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I am a 20 year old College student who is Afakasi (Half Samoan/Half White) and for a long time struggled with my ethnicity. I checked Pacific Islander on all things that asked my race and when people asked what I was, I answered Samoan. My nose, my tan skin, my long thick hair all pointed to my Polynesian roots. Lastly, my Last name, which I'm proud of, screamed Samoan. But, something never quite clicked because I felt rejected by both sides of my family. On my mother's side, my siblings and I were the tan kids with our blonde cousins and our FOB father. My father's side, we were always introduced as "This is my brother's kids, yeah, Afakasi--mother is palagi" and for the first 12 years of my life I thought it was a negative thing. I dreaded going to any family function on either side, even though my Samoan family always excepted us and we felt more comfortable with them. But, I was always proud of my Samoan roots, and realized I was ashamed of being Afakasi. Ashamed of not being pure bread. However, as I get older, I find myself proud of my heritage. To my white counterparts, I say I'm Samoan. To my Polynesian counterparts, I'm Afakasi. And I'm content with myself. We're not a traditional Samoan family nor are we a Traditional Cacausian family. My father didn't rule us with an iron fist, he spoiled us--he was loving, giving, told us stories like Sina and the Eel and of growing up in American Samoa. My mother learned to cook Corned Beef/Sapa Suey and how to cook Taro. So, even though at times I feel like I'm not "Samoan" enough for my Samoan family and friends, I realize that I'll never escape my blood and nothing will ever make me feel inadequate within my Culture. I'm Samoan..and I'm really proud of that!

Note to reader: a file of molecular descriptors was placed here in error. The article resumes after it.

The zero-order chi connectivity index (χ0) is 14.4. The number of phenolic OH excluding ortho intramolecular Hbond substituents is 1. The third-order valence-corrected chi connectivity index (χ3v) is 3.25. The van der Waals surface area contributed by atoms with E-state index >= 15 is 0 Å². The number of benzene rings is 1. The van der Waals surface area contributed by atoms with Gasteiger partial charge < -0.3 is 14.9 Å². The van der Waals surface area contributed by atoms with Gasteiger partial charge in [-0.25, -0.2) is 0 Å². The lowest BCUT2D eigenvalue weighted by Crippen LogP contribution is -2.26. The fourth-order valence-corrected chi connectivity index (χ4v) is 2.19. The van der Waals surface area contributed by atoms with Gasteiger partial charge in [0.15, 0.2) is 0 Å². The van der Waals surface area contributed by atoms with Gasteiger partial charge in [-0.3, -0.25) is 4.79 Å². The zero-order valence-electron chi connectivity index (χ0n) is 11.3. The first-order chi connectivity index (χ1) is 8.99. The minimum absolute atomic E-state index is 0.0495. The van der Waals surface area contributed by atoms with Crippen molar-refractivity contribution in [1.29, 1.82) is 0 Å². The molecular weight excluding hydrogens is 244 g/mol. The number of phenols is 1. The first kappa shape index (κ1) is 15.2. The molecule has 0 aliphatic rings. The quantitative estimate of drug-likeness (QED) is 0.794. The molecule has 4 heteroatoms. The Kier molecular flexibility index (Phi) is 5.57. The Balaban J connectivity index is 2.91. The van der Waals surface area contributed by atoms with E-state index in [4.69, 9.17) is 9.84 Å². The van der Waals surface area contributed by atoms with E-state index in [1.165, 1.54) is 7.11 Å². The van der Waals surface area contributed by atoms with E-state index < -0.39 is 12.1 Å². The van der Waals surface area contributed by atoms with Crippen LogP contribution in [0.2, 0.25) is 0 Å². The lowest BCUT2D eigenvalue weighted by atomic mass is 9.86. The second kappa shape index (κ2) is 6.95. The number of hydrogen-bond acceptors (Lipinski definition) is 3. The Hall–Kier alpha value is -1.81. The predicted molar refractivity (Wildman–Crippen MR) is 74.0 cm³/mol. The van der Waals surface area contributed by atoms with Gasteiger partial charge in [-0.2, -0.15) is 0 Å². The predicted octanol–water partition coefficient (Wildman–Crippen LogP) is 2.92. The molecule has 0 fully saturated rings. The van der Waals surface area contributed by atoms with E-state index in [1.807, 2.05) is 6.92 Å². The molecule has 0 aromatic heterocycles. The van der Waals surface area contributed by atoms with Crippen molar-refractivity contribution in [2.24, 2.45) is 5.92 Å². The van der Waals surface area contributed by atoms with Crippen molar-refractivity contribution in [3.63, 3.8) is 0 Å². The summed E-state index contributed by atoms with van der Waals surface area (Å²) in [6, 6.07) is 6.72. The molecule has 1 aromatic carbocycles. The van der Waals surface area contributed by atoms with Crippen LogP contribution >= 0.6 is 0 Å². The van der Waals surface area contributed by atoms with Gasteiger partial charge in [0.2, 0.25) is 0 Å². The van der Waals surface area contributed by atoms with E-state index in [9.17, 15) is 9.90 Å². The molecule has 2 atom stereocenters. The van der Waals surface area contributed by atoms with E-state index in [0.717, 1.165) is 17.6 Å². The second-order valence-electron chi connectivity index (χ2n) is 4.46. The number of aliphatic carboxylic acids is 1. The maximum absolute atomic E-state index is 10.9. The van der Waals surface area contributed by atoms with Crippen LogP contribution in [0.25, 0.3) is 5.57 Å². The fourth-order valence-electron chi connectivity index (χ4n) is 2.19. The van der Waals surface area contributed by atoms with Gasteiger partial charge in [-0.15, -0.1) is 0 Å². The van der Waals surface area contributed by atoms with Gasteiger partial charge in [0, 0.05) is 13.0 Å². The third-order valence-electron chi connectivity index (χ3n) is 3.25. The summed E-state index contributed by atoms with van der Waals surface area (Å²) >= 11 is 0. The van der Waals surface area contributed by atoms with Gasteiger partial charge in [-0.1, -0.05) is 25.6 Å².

Lea87 Lea87 18-21, F 22 Responses May 25, 2008

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yo cuz I understand. I am half Samoan and half German look more German in color than Samoan, but built like a Samoan and have Samoan last name. Proud to be Afakasi and went through the same things

Good for you. I fully understand your experience often being told I am not black enough.

Hi,i want u 2 tel me ur name & i tel u my #

my name is ray,what's urs

It's Lea87, I cannot remember my login information, as I signed up for this over 5 years ago and wrote this piece on a whim to vent my feelings about my ethnicity after a visit with Samoan family I had not seen in awhile.

I never got a chance to read all of the comments until now after suddenly remembering it. All of your stories were amazing to read and even now as a 25 year old woman who is finally starting to find her place in this world, I still relate to you all as I did back in 2008.

I still feel at times I struggle with my identity, but I understand more now as I'm older. Growing up, you simply want to belong and that is what I was striving for. It wasn't until recently when I discovered I always did belong..I was just still growing. My father deliberately decided not to raise his children the fa'a Samoa way and finally discussed why and I found most of his points valid. He still did everything he could to raise us knowing our culture and it's the legacy he will leave behind to his family. And trust me, I am thankful.